Chances are subprime lending and lying banks will be fairly high on the list of answers. Unfortunately, an article in the WSJ by Stan Liebowitz suggests that these common answers are wrong.
What caused the problem? Low and no-money-down borrowing.
The article: New Evidence on the Foreclosure Crisis - WSJ.com:
"The focus on subprimes ignores the widely available industry facts (reported by the Mortgage Bankers Association) that 51% of all foreclosed homes had prime loans, not subprime, and that the foreclosure rate for prime loans grew by 488% compared to a growth rate of 200% for subprime foreclosures."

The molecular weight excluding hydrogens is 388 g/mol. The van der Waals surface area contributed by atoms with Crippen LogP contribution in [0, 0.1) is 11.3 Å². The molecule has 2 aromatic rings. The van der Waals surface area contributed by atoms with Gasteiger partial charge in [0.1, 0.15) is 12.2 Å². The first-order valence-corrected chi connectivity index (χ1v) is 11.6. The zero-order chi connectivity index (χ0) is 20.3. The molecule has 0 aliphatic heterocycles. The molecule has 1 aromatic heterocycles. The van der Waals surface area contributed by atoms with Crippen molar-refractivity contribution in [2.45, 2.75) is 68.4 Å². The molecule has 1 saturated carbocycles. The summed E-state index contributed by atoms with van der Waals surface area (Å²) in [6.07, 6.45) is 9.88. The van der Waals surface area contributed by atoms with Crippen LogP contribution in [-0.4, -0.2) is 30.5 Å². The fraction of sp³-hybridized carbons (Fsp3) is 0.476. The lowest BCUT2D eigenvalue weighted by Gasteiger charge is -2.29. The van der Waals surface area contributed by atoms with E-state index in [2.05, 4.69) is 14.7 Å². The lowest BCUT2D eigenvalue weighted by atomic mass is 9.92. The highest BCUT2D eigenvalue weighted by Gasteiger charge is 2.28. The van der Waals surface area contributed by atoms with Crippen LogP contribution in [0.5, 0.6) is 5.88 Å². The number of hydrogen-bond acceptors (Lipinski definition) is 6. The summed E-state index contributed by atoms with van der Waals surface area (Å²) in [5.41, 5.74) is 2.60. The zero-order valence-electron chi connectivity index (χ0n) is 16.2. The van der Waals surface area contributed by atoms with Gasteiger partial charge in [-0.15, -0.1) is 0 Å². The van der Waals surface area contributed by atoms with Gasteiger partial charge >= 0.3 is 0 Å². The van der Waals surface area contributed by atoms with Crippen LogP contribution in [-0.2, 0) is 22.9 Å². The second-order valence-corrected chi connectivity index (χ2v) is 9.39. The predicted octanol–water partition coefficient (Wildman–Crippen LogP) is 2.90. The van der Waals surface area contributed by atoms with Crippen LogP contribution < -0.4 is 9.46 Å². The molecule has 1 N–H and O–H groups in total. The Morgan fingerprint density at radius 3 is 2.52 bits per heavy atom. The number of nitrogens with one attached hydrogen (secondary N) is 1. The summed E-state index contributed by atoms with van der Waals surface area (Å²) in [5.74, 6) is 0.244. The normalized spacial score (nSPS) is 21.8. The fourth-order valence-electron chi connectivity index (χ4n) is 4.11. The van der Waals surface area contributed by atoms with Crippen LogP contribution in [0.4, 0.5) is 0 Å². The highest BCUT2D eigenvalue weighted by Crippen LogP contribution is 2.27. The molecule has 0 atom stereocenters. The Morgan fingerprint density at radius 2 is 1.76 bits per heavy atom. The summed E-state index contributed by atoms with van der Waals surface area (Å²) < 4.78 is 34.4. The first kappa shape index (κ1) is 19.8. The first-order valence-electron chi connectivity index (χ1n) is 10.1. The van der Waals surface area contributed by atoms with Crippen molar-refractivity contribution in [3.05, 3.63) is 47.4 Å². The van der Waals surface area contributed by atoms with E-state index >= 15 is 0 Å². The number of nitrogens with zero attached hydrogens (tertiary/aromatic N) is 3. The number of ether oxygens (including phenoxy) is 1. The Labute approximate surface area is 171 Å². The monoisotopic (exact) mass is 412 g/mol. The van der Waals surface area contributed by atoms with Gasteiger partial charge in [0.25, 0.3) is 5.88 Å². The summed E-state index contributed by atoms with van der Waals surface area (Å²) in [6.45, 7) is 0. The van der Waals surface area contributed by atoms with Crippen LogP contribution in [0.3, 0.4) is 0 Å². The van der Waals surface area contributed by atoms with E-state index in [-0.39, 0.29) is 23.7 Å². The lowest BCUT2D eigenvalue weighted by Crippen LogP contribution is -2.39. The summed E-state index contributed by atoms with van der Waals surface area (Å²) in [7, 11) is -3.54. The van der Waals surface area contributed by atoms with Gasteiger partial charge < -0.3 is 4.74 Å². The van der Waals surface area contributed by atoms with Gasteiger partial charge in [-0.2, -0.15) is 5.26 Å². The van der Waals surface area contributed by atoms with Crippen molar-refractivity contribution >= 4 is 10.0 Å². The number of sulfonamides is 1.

"...the important factor is whether or not the homeowner currently has or ever had an important financial stake in the house. Yet merely because an individual has a home with negative equity does not imply that he or she cannot make mortgage payments so much as it implies that the borrower is more willing to walk away from the loan."
and later yet:
"...stronger underwriting standards are needed -- especially a requirement for relatively high down payments. If substantial down payments had been required, the housing price bubble would certainly have been smaller, if it occurred at all, and the incidence of negative equity would have been much smaller even as home prices fell"
HT to John Carney and the good folks over at ClusterStock's Business Insider